Depending on the temperature of the yeast, you could have shocked it when you pitched it into the very warm wort. Typically you want as small a temperature difference as possible with liquid yeast.
I'd advise improving your wort cooling abilities. IMO 79F is HOT. If you can't get it cooler than that before going to fermenter, then set up a swamp cooler to get it to where the yeast needs it to be. With my batch last weekend I wasn't able to get the wort as cool as I wanted it to be (was in the upper 60's). I used a swamp cooler to get it to the low 60's within a couple of hours and then pitched my slurry. The yeast thanked me by going to town on the batch and finishing pretty quickly (within a few days it had dropped to ambient temp, after increasing to the mid 60's).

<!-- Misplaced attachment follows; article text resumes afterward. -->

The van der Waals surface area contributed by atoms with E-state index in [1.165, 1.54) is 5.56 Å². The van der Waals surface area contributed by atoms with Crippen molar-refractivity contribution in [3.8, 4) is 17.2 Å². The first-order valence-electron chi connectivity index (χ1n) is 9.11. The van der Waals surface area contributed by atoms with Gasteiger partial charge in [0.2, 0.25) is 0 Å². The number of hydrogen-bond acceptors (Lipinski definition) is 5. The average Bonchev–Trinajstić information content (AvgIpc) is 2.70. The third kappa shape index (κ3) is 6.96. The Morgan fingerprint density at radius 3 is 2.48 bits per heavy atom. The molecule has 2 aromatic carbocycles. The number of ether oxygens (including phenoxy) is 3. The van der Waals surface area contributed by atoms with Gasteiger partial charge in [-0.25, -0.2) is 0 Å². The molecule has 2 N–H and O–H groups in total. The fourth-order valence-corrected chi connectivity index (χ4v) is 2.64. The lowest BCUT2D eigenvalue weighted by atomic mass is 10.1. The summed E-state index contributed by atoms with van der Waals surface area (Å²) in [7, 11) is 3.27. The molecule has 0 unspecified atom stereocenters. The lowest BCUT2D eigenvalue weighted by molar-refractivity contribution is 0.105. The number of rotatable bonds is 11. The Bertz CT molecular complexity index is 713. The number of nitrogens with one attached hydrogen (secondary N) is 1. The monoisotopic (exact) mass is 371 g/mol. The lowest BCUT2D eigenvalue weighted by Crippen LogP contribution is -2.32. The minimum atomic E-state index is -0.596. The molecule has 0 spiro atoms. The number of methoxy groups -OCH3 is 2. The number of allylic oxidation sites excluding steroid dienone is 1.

I also wouldn't really start to worry (much more) about things until it's been more than 72 hours without ANY sign that the yeast is doing anything. Depending on what you ferment in, that could be off-gassing (airlock movements) or an increase in the wort temperature (which is my main indicator). I ferment in converted sanke kegs, so looking at the brew while it's fermenting isn't an option. As long as my fittings are tight, the excess CO2 can ONLY go out via the airlock. I also have a thermowell going to the middle of the fermenter, which I put a temperature sensor down. That's what I use to get temperature readings of the fermenting (or finished) beer. The thermometer unit I use keep track of the high, low, and current temps from the sensor. With a reset between batches, I KNOW when it's actually done. I can even go away, or not look at it, for an extended time and then see it peaked and has dropped back down. Thus indicating fermentation happened and has finished.